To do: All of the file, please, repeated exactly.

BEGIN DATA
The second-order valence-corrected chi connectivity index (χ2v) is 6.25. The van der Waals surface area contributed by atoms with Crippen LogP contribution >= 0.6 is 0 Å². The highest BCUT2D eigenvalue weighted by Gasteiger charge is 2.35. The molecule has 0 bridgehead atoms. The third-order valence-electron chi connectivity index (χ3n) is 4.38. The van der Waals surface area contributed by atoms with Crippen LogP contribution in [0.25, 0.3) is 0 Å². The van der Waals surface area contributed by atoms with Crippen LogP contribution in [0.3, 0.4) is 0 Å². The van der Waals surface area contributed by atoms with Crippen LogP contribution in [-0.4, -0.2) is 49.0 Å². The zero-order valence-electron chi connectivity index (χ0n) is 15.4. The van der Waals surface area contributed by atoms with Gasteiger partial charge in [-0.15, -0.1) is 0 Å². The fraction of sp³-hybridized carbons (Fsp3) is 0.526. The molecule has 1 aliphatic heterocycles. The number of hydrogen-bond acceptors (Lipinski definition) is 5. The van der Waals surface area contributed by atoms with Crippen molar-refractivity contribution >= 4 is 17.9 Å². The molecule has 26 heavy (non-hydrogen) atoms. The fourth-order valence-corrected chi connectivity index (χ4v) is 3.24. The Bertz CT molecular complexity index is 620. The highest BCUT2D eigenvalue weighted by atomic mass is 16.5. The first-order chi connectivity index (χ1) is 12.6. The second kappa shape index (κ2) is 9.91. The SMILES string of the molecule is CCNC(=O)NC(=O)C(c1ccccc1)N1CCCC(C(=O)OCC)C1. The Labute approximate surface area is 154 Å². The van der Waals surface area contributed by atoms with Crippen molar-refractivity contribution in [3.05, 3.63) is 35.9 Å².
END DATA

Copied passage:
The second-order valence-corrected chi connectivity index (χ2v) is 6.25. The van der Waals surface area contributed by atoms with Crippen LogP contribution >= 0.6 is 0 Å². The highest BCUT2D eigenvalue weighted by Gasteiger charge is 2.35. The molecule has 0 bridgehead atoms. The third-order valence-electron chi connectivity index (χ3n) is 4.38. The van der Waals surface area contributed by atoms with Crippen LogP contribution in [0.25, 0.3) is 0 Å². The van der Waals surface area contributed by atoms with Crippen LogP contribution in [0.3, 0.4) is 0 Å². The van der Waals surface area contributed by atoms with Crippen LogP contribution in [-0.4, -0.2) is 49.0 Å². The zero-order valence-electron chi connectivity index (χ0n) is 15.4. The van der Waals surface area contributed by atoms with Gasteiger partial charge in [-0.15, -0.1) is 0 Å². The fraction of sp³-hybridized carbons (Fsp3) is 0.526. The molecule has 1 aliphatic heterocycles. The number of hydrogen-bond acceptors (Lipinski definition) is 5. The van der Waals surface area contributed by atoms with Crippen molar-refractivity contribution >= 4 is 17.9 Å². The molecule has 26 heavy (non-hydrogen) atoms. The fourth-order valence-corrected chi connectivity index (χ4v) is 3.24. The Bertz CT molecular complexity index is 620. The highest BCUT2D eigenvalue weighted by atomic mass is 16.5. The first-order chi connectivity index (χ1) is 12.6. The second kappa shape index (κ2) is 9.91. The SMILES string of the molecule is CCNC(=O)NC(=O)C(c1ccccc1)N1CCCC(C(=O)OCC)C1. The Labute approximate surface area is 154 Å². The van der Waals surface area contributed by atoms with Crippen molar-refractivity contribution in [3.05, 3.63) is 35.9 Å².